No complaints there at all. This is what you get for your money:
It’s not much to look at, but it does pack a game play punch! Installation is shown with very clear instructions. It’s a pretty simple job that requires a small amount of soldering, and the removal of two IC Chips from your Asteroids PCB. So time to get started. So let’s get to work and pull my Asteroids PCB from its cabinet:
Worth noting that it is essential that you are running an un-hacked, un-modified Asteroids PCB in order to use this kit without issues (more on this at the foot of the article). I actually own two boards and the Multigame refused to work in one of them as it had been modified at some point in its past.
First job is to remove the 6502 chip from the PCB. That’s the large one you see bottom left of the board:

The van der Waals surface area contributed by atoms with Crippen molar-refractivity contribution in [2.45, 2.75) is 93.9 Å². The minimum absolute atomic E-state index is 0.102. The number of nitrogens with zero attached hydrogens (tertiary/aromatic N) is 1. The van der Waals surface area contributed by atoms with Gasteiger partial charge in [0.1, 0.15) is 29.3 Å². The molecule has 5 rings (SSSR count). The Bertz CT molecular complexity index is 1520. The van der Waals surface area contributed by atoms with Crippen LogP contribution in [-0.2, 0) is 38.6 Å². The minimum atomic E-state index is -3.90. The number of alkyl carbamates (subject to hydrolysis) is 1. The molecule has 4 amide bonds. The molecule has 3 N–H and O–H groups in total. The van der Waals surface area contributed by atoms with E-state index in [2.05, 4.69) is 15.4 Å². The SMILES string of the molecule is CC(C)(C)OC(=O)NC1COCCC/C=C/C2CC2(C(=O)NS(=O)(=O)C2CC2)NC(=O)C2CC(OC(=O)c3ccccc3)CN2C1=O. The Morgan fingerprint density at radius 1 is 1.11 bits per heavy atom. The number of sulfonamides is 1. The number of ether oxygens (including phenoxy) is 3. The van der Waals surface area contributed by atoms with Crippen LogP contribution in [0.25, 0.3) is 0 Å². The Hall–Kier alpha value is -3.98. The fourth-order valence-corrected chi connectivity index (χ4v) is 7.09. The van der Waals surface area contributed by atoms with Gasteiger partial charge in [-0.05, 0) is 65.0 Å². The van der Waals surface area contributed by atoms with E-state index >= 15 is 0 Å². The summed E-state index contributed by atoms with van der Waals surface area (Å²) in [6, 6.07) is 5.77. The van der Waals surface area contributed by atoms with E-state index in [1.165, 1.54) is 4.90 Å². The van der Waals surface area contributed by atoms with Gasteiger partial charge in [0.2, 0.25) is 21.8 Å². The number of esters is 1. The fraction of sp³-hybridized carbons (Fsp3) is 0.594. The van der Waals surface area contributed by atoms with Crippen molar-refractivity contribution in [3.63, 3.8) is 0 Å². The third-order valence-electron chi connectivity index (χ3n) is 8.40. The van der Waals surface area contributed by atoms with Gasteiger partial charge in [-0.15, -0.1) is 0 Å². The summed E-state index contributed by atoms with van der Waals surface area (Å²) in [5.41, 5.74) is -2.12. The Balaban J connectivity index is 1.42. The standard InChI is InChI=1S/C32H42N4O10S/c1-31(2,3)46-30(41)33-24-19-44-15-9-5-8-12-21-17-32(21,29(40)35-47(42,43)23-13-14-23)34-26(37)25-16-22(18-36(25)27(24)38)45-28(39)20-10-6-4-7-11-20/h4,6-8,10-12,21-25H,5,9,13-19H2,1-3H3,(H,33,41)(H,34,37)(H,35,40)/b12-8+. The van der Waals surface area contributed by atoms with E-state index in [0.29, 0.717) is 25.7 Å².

Then drop that chip into your larger daughter board, and plug that daughter board into the same socket. So it now looks like this:
Then locate and remove the Asteroids vector ROM chip on the board set. The vector ROM is located at grid location N/P3 and is a 24 pin chip usually on the same column as the 6502 CPU. On some earlier revisions this chip is located in column 2. Be careful when removing these chips as it’s very easy to damage or bend the pins:
Put that chip to one side and store it somewhere. Then plug the smaller daughter board into that socket like so:
Now to solder the two required wires. First the audio wire. This needs to connect to the cluster of 6 resistors that are connected to pin-9 of the LM324 at the other side of the PCB. Select one of those resistors and attach the long audio wire from the Asteroids Multigame to the common end shared by this group of resistors: